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Re: [Hammock Camping] Open vs. Closed Cell Pads

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  • jwj32542
    I m about to try open cell inside my two-layer hammock for the first time, but I think it will breathe much better than the closed cell. I woke up with a wet
    Message 1 of 6 , Oct 26, 2004
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      I'm about to try open cell inside my two-layer hammock for the first
      time, but I think it will breathe much better than the closed cell.
      I woke up with a wet back and sleeping bag when I tried the closed
      cell...that's why I won't use it again.

      This open cell is from Walmart with a layer of closed cell at the
      bottom. I'm hoping that will block the wind, while the open cell
      will move moisture next to my body so I don't have the condensation
      issues.

      Jeff
    • Paul Kaercher
      ... Open cell foam collapses from your body weight to a far greater degree than closed cell foam. Collapsed foam = reduced R valu. Thus the trend towards
      Message 2 of 6 , Oct 26, 2004
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        >
        > Did I miss anything??


        Open cell foam collapses from your body weight
        to a far greater degree than closed cell foam.
        Collapsed foam = reduced R valu.
        Thus the trend towards putting open cell foam
        under the hammock so the foam retains its "loft"

        Paul
      • Dave Womble
        ... keep it dry. ... Ralph, That s not what I would have thought. I thought most hammockers used closed cell foam pads because the pads typically support all
        Message 3 of 6 , Oct 26, 2004
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          --- In hammockcamping@yahoogroups.com, Ralph Oborn <Ralph.oborn@g...>
          wrote:
          > I think the consensus is for hammocking use open cell if you can
          keep it dry.
          >

          Ralph,

          That's not what I would have thought. I thought most hammockers used
          closed cell foam pads because the pads typically support all or most
          of the occupants weight and that open cell foam pads would be
          compressed too much to provide significant insulation. Exceptions to
          this are self inflating pads that use open cell foam but also trap
          air to keep you from completely compressing the foam and the under-
          hammock approach that Hennessy has recently employed which also
          positions the open cell foam in a way that attempts to keep you from
          significantly compressing it.

          All compressable under-hammock insulation has a fit issue, in that if
          it is too tight you compress some/all of the insulation and don't get
          much insulation from it and if it is too loose you get some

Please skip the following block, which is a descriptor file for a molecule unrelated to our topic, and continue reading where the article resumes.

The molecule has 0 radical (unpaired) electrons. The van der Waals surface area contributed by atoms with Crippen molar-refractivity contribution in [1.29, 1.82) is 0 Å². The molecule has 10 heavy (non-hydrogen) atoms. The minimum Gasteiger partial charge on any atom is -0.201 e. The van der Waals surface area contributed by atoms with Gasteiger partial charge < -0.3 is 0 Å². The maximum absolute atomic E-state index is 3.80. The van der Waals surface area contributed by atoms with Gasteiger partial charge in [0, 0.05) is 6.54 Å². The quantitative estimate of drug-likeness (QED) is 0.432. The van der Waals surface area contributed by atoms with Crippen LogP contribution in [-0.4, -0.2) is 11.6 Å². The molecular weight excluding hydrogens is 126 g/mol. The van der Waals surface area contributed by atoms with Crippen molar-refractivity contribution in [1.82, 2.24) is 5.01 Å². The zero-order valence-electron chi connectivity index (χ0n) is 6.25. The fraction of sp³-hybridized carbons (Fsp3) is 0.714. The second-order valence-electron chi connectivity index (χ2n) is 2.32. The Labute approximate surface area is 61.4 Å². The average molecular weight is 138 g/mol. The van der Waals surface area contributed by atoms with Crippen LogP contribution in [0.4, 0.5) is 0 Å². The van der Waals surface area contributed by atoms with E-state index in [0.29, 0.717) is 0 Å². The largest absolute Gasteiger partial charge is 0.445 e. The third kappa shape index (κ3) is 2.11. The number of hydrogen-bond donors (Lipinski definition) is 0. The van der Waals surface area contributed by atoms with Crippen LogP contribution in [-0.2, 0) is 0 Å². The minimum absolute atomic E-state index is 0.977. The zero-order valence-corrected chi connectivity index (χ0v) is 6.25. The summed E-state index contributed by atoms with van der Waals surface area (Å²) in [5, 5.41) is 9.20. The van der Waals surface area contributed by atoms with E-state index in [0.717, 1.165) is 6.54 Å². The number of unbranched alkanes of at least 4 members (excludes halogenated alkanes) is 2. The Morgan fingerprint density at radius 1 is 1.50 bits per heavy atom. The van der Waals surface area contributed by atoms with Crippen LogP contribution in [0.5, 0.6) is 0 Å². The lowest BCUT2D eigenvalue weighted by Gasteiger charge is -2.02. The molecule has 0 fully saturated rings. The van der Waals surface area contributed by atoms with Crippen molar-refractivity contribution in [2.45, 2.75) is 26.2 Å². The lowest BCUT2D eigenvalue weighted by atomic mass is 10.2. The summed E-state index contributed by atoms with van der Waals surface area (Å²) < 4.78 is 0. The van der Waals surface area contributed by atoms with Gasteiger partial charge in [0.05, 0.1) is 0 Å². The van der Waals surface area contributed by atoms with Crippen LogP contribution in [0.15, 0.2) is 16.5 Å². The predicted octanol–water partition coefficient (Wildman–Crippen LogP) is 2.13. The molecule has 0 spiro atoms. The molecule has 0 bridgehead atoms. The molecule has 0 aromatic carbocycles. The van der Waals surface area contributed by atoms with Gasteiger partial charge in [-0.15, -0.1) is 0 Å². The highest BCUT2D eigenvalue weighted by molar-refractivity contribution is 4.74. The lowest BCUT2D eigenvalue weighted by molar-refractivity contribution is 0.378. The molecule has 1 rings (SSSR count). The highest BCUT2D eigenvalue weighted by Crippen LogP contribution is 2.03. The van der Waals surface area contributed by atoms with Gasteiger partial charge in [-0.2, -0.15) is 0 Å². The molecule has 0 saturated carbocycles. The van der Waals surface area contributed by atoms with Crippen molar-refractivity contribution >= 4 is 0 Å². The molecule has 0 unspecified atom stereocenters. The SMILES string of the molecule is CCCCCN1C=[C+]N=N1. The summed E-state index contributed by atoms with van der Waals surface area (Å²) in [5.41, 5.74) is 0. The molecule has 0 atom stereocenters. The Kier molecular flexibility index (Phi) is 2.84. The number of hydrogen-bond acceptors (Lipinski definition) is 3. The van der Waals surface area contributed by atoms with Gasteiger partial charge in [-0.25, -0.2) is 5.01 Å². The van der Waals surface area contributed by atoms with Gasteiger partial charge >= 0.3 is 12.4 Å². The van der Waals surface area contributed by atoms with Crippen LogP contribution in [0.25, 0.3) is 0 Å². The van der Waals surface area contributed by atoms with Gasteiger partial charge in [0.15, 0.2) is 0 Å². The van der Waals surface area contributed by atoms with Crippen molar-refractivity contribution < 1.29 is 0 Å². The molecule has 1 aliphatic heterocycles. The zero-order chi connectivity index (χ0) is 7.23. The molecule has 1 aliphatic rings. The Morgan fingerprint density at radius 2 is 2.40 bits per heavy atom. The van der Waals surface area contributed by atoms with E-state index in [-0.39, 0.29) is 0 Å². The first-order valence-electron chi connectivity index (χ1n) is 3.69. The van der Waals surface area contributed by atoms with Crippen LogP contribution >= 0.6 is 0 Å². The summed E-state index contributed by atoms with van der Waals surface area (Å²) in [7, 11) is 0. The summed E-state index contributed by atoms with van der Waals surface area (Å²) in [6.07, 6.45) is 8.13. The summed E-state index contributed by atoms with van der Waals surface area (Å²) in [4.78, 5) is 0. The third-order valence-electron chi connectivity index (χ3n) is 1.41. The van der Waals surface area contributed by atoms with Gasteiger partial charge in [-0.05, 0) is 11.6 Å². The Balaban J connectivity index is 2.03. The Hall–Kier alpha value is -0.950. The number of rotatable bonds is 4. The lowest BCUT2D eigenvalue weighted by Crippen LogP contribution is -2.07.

convection heat transfer because of the air gaps that limits the
          insulation you can get from your conductive insulating layer.

          Youngblood
        • zippydooda
          I think Ralph was saying to use the open cell under the hammock, rather than in the hammock, for the reason that you mentioned. Bill in Houston ...
          Message 4 of 6 , Oct 26, 2004
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            I think Ralph was saying to use the open cell under the hammock,
            rather than in the hammock, for the reason that you mentioned.

            Bill in Houston

            --- In hammockcamping@yahoogroups.com, "Dave Womble" <dpwomble@y...>
            wrote:
            >
            > --- In hammockcamping@yahoogroups.com, Ralph Oborn
            <Ralph.oborn@g...>
            > wrote:
            > > I think the consensus is for hammocking use open cell if you can
            > keep it dry.
            > >
            >
            > Ralph,
            >
            > That's not what I would have thought. I thought most hammockers
            used
            > closed cell foam pads because the pads typically support all or
            most
            > of the occupants weight and that open cell foam pads would be
            > compressed too much to provide significant insulation. Exceptions
            to
            > this are self inflating pads that use open cell foam but also trap
            > air to keep you from completely compressing the foam and the under-
            > hammock approach that Hennessy has recently employed which also
            > positions the open cell foam in a way that attempts to keep you
            from
            > significantly compressing it.
            >
            > All compressable under-hammock insulation has a fit issue, in that
            if
            > it is too tight you compress some/all of the insulation and don't
            get
            > much insulation from it and if it is too loose you get some
            > convection heat transfer because of the air gaps that limits the
            > insulation you can get from your conductive insulating layer.
            >
            > Youngblood
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